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indignation of the most high God under which they must labour through everlasting ages. “ The judgment was set, and the books were opened.” This being done, the persons to be judged must now appear. Which is the last ihing to be considered. And here it will be necessary to be a little more particular.

* Thousand thousands minister unto him." These na doubt are the angels of God, who will attend our Lord on this extraordinary occasion : as he himself informs us, that be will come in the clouds of heaven, and all bis holy angels with bim, 0 how unlike the inan of sorrows doth he now appear! Now he ass'ümes all the majesty and grandeur of a God; and appears with all that astonishing pomp and inconceivable splendour which shall strike terror into'tbe hearts of all his enemies. " And ten thousand times ten thousand stood before him." These doubtless signify the persons to be judged. A certain is put up for an uncertain number. But St. John speaks with greater propriéty, and informs us, that he saw the dead both small and great arise and stand before God. That is to say, he saw all the sons and daughters of Adam. All that ever did live, all that do now live, and all that ever shall live, till time itself shall be no more, gathered together before the tribunal of God. And () what an immense multitude! Never was there such a concourse of people since the foundation of the world was laid as this ! And perhaps some very ignorant person may say, The multitude will be so great that per: haps I may hide myself among them, and escape the notice of God. O foolish man that thou art. Escape the eye of the omniscient God! 0) no; nor if thou wast entombed in. the centre of the earth, or hid at the bottom of the sea. He will cause all, to appear at his bar, and not one shall be left behind.

We are told that the dead in Christ, or the righteous shall rise first; but notwithstanding, we will consider the con: duct of God, at this great day, towards the wicked first, and then afterwards his conduct towards the righteous. And in order to set this in as clear a light as may be, it will be necessary to speak as if that most tremendous day was already come. We will then suppose that this is the case, and a mighty angel descends from heaven, and stands with one foot upon the sea and the other upon the earth, and he lifts up his right hand towards heaven, and swears by him that liveth for ever and ever, that there shall be time no longer. O what an awful word is this. Time is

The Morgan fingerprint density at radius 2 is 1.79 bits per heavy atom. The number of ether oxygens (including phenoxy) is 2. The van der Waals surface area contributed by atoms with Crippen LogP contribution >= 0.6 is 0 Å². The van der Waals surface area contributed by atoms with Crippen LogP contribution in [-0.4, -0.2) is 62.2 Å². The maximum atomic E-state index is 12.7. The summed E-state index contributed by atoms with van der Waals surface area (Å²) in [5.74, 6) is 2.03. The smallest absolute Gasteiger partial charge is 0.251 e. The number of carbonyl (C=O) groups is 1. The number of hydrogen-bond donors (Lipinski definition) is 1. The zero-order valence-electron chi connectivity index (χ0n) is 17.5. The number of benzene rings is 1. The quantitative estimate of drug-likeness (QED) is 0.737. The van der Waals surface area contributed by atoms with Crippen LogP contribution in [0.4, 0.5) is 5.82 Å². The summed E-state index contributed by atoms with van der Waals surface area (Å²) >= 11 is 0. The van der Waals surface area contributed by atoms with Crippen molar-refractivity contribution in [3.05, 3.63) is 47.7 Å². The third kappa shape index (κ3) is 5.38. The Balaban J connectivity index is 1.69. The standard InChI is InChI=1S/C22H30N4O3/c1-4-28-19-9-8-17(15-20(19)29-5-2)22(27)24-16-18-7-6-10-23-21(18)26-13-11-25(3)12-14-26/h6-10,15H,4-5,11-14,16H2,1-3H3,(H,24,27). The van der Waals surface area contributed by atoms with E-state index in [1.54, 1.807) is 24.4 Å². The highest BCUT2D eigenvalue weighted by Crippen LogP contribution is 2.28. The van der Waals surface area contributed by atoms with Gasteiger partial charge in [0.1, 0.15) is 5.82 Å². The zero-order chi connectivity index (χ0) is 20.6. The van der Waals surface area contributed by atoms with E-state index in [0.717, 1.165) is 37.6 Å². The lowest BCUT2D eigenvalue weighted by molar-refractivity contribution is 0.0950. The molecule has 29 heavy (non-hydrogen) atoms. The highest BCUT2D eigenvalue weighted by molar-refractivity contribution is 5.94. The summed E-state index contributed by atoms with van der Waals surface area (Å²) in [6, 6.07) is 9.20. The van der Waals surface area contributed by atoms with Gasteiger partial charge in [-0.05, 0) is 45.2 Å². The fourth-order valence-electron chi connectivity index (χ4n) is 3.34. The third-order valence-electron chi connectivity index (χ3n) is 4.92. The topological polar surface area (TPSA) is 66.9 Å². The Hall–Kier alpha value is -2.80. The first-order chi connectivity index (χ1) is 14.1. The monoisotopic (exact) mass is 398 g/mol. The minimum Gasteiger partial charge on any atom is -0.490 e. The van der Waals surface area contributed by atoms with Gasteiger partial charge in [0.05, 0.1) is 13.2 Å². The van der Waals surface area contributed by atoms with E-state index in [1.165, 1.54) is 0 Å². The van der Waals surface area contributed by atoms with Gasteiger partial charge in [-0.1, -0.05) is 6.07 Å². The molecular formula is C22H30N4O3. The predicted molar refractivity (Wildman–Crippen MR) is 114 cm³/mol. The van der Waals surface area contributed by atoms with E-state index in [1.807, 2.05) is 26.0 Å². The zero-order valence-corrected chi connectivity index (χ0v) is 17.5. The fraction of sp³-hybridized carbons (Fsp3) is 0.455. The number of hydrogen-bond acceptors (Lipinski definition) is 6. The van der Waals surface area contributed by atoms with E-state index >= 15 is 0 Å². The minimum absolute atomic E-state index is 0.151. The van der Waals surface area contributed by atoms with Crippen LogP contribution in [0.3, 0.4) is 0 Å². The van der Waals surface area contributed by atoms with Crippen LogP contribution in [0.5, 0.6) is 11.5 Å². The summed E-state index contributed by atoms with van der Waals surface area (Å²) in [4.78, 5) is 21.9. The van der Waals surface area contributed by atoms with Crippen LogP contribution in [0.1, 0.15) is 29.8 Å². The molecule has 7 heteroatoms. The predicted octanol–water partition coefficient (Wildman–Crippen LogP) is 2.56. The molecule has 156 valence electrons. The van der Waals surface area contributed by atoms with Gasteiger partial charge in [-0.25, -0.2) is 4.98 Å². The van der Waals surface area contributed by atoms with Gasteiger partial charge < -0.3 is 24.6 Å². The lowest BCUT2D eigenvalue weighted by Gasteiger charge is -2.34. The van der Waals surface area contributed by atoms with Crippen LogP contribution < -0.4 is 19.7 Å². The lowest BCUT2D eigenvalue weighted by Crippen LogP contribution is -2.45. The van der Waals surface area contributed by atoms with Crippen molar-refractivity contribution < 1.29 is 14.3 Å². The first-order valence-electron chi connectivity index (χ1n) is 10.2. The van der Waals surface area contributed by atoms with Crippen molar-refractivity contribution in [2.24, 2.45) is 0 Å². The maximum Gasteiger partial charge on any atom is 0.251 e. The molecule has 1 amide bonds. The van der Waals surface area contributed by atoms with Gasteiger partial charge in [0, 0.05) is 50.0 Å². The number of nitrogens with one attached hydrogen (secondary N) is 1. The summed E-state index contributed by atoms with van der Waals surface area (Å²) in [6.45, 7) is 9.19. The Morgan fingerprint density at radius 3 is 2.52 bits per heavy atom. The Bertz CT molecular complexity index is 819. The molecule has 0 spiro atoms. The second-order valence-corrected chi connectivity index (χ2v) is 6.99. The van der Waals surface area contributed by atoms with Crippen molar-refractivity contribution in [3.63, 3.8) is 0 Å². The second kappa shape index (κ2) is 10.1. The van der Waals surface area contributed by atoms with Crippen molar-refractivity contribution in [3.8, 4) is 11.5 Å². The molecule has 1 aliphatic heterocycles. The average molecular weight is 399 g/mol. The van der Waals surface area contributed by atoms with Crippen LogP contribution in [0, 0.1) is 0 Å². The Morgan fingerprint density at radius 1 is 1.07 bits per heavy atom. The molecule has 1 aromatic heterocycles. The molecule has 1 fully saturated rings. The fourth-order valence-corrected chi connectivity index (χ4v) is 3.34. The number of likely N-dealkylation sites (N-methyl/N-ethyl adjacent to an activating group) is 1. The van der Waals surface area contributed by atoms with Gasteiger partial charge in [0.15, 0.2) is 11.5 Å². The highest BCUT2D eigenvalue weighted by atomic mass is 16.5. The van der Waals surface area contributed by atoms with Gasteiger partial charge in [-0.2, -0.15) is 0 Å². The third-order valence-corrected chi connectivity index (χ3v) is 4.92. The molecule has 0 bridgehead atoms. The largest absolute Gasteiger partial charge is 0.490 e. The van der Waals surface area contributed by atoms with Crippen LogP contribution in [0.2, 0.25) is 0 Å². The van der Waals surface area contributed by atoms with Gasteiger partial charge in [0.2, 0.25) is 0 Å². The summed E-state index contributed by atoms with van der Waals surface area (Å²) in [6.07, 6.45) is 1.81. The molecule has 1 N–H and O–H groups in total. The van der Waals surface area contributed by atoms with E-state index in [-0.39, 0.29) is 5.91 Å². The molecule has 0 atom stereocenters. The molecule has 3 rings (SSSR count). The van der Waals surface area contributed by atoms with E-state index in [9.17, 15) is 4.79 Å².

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How come to a final end; and all mankind shall enter upon an eternal state. He is succeeded by another mighty angel; who flies through the midst of heaven and sounds the last Trumpeti And he speaks with a voice, which all the ends of the earth; which all the dead throughout the world in the same instant shall hear; and immediately arise. The wicked then hear the voice of the Archangel, and the sound of the trumpet of God, and in a moment they start into sudden life. '() yes, they now awake to shame and ever Jasting contempt. Inconceivable fear, and an horrible dread immediately seizes upon them, and looking up they see the heavens rending over their guilty heads, and the elements melting with fervent heat ; and at the same time the Sun is turned into darkness, and the moon into blood, and the earth is all in flames around them. Every person, and every thing they belold only increases their distress; but most of all, when they see the Judge of quick and dead coming in the clouds of heaven in order to doom them to' everlasting destruction ; for I make no doubt but they already feel the forebodings of the vengeance of God, which is about to fall upon their devoted heads. However reluctant, they are caught up to meet the Lord in the air; and are constrained to appear before his dread tribunali Arid he whose eye penetrates the deepest and darkest recesses of the human heart, will clearly distinguishi between the righreous and the wicked; and accordingly he will place the latter' at his left hand. Behold, how they tremble! For will they not remember the word of the Lord, and will not the remembrance of it pierce them to the heart? Will not every one be ready to cry out for anguish of spirit, Alas for me that ever I was born; I am placed among the Goats. Cursed be the day that I neg. lected tne salvation of God; I am everlastingly undone, for I am upon the left hand of the Judge, among the wretched sons of wickedness." ;

The books are now opened. And first the book of God's omniscience is opened ; and herein all their most ungodly and unrighteous deeds are recorded, not one of them is forgotten. God fulfils his own word, and brings every work into judgment. That which was done in midnight dark. ness is brought to open day-light: and that which was committed in the most secret place, shall be exposed to view before God, angels, and men. Many there are who bless themselves, if they can only hide their crimes from their poor' fellow-creatures, and greatly rejoice when they bave

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reason to think that no one hath seen or heard them. But, alas, their laughter is turned into everlasting heaviness, and their mirih into eternal sorrow. Many labour hard to forget their crimes; and vainly think that, because they have forgotten them, God has forgotten them also. But now they shall see thąt all these things are noted in his book. O what a black, what a dismal catalogue is here! All their.. wicked purposes, all their sinful desires, all their ungodly words, and their abominable actions, are brought to light. What an Ezekiel's roll is this ! written within and without with lamentation, and mourning and woe! - But the book of conscience will also then be opened, and this shall exactly tally with the book of God. There shall not be the shadow of a jar between them. However men may have bribed conscience; however they may have stilled its voice, and slighted its warpings : "however they may have laboured to lull it to sleep: yet now conscience will be found to have been a faithful register, and will appear against the sinner himself as the upright witness of God; so that every one will be condemned by his own conscience, as well as by the righteous judgment of God.: